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A hybrid self-attention deep learning framework for multivariate sleep stage classification



Sleep is a complex and dynamic biological process characterized by different sleep patterns. Comprehensive sleep monitoring and analysis using multivariate polysomnography (PSG) records has achieved significant efforts to prevent sleep-related disorders. To alleviate the time consumption caused by manual visual inspection of PSG, automatic multivariate sleep stage classification has become an important research topic in medical and bioinformatics.


We present a unified hybrid self-attention deep learning framework, namely HybridAtt, to automatically classify sleep stages by capturing channel and temporal correlations from multivariate PSG records. We construct a new multi-view convolutional representation module to learn channel-specific and global view features from the heterogeneous PSG inputs. The hybrid attention mechanism is designed to further fuse the multi-view features by inferring their dependencies without any additional supervision. The learned attentional representation is subsequently fed through a softmax layer to train an end-to-end deep learning model.


We empirically evaluate our proposed HybridAtt model on a benchmark PSG dataset in two feature domains, referred to as the time and frequency domains. Experimental results show that HybridAtt consistently outperforms ten baseline methods in both feature spaces, demonstrating the effectiveness of HybridAtt in the task of sleep stage classification.


Sleep is a complicated biological process and plays an essential role in health. Sleep occurs in cycle and involves different sleep stages, helping restore functions of body and mind, such as immune, nervous, skeletal, and muscular systems [1]. Unhealthy lifestyles and work-related stress may lead to sleep disturbances, which has become one of the serious issues in modern societies. Sleep disorders not only cause a reduction in physical performance during the day, but have negative effects on cognitive functions [2]. Moreover, some psychological and neurological diseases can also deteriorate normal sleep patterns [3]. Towards this end, in order to provide prevention and treatment of the sleep-related disorders, sleep stage analysis has garnered great interest among researchers in medical and bioinformatics recently.

In practice, physicians often use polysomnography (PSG) records to comprehensively analyze sleep [4]. PSG data contain multivariate physiological signals, such as electroencephalogram (EEG), electromyogram (EMG), electrocardiogram (ECG), and electrooculogram (EOG), in order to monitor different body regions. In particular, through visual inspection, each 30-s time slot of PSG data can be classified into different sleep stages by different rules. According to the standard Rechtschaffen and Kales (R&K) rules [5], for example, the sleep phase can be classified into stages as wakefulness, non-rapid eye movement (NREM) sleep, and rapid eye movement sleep. Among them, the NREM sleep is further subdivided into four sleep stages referred to as S1, S2, S3, and S4. However, it is extremely time-consuming and laborious for physicians to visually inspect long-term PSG records. In addition, identifying and analyzing sleep patterns also requires highly-trained professionals. Therefore, it is necessary to develop an automatic system capable of classifying sleep stages to enhance efficiency of PSG sleep analysis.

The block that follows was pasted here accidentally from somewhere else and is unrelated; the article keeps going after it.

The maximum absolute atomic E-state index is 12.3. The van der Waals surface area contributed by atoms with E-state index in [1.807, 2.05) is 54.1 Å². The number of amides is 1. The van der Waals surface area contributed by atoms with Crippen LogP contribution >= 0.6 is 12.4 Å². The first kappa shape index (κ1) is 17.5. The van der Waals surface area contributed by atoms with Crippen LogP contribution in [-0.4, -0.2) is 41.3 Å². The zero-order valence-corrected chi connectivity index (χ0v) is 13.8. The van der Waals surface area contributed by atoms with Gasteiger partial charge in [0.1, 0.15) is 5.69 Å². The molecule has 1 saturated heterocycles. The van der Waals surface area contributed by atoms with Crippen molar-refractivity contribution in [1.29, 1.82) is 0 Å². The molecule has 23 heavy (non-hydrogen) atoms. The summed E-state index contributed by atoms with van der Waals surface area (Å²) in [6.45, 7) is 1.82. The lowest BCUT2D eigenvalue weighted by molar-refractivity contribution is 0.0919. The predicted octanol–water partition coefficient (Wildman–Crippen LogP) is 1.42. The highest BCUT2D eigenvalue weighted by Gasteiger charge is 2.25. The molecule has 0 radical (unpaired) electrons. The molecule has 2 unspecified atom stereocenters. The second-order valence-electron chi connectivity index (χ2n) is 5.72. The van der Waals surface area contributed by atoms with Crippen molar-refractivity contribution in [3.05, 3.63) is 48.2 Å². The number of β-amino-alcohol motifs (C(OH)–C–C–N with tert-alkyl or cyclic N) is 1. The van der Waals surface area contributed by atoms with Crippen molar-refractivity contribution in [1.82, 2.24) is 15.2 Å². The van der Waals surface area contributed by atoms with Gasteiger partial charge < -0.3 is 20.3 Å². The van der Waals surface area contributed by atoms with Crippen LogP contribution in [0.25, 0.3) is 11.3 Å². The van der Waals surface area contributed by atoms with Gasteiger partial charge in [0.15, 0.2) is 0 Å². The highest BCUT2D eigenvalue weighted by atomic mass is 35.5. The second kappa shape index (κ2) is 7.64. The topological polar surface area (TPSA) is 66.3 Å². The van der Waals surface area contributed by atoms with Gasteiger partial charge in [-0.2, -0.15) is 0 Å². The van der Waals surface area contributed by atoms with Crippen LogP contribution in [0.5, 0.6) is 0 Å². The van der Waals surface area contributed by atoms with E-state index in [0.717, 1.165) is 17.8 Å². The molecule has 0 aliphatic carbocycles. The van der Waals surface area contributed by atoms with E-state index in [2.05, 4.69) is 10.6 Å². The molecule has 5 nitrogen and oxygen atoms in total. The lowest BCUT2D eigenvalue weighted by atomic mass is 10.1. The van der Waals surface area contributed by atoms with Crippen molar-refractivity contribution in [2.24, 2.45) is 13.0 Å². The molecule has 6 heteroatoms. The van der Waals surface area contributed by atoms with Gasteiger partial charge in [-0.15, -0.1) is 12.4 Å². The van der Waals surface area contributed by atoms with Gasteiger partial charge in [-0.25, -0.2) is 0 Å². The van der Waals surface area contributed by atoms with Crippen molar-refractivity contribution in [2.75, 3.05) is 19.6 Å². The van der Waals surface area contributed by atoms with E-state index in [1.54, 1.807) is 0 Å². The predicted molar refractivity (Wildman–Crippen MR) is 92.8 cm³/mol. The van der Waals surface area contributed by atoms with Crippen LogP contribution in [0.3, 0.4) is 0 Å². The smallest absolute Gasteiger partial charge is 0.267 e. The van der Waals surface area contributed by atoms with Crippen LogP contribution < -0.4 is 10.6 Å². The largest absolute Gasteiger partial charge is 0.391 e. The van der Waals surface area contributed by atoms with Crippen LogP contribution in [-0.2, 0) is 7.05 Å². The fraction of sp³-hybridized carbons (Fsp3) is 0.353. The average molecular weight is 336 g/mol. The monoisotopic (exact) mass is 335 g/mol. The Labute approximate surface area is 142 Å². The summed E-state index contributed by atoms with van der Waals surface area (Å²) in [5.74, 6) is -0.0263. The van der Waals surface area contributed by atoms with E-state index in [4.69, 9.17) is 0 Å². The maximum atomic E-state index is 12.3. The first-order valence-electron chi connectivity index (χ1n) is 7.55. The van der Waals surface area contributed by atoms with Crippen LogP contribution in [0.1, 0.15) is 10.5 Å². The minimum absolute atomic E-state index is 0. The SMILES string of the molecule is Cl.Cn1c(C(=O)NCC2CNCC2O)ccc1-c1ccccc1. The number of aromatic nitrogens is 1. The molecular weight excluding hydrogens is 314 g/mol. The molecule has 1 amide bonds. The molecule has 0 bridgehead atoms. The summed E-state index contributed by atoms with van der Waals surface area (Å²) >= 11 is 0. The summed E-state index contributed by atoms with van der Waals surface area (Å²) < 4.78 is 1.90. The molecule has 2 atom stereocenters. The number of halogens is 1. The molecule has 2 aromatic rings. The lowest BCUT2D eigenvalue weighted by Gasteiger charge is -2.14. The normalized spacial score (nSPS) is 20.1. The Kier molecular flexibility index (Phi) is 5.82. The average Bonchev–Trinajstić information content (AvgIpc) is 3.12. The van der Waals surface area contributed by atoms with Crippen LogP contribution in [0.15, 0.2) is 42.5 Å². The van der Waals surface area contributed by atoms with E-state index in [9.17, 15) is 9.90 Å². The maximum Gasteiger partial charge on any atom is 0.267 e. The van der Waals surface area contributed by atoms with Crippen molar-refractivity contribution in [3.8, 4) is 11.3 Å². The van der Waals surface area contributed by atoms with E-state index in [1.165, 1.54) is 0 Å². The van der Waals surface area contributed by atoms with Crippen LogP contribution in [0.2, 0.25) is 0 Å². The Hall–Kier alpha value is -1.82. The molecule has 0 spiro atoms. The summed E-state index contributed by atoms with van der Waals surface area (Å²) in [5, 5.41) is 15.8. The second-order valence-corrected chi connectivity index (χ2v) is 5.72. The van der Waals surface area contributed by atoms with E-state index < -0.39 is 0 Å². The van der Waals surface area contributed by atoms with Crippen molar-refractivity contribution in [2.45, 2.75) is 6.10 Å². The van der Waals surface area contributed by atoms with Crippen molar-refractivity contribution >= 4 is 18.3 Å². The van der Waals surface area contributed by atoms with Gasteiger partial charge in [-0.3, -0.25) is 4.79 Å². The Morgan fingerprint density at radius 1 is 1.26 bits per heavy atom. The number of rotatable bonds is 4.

In recent years, various automatic sleep stage classification systems have been presented utilizing overnight PSG records [2, 3]. Several researchers focus on extracting different handcrafted features from multivariate PSG data to train an aggregated classifier. On one hand, different kinds of discriminative features, such as time-domain features [6, 7], frequency-domain features [8, 9], and other nonlinear measurements [10, 11], have been adopted to analyze the PSG data in each time slot. On the other hand, some well-known classifiers in machine learning, including support vector machine (SVM) [12, 13] and neural networks (NN) [14, 15], are employed to help identify the sleep stages. These methods advance the development of automatic sleep stage classification systems, but typically requires a significant amount of domain knowledge and would not guarantee consistent good performance using multi-stage training procedures to make all the components work together. Furthermore, the recent advances in deep learning allow researchers to improve classification performance by directly learning feature representations from the multivariate biosignals [16]. By constructing multi-layer neural networks in different way, some classic deep learning structures, such as deep belief networks (DBN) [17, 18], convolutional neural networks (CNN) [1921] and recurrent neural networks (RNN) [22, 23], have been well applied in the task of sleep stage classification with promising results.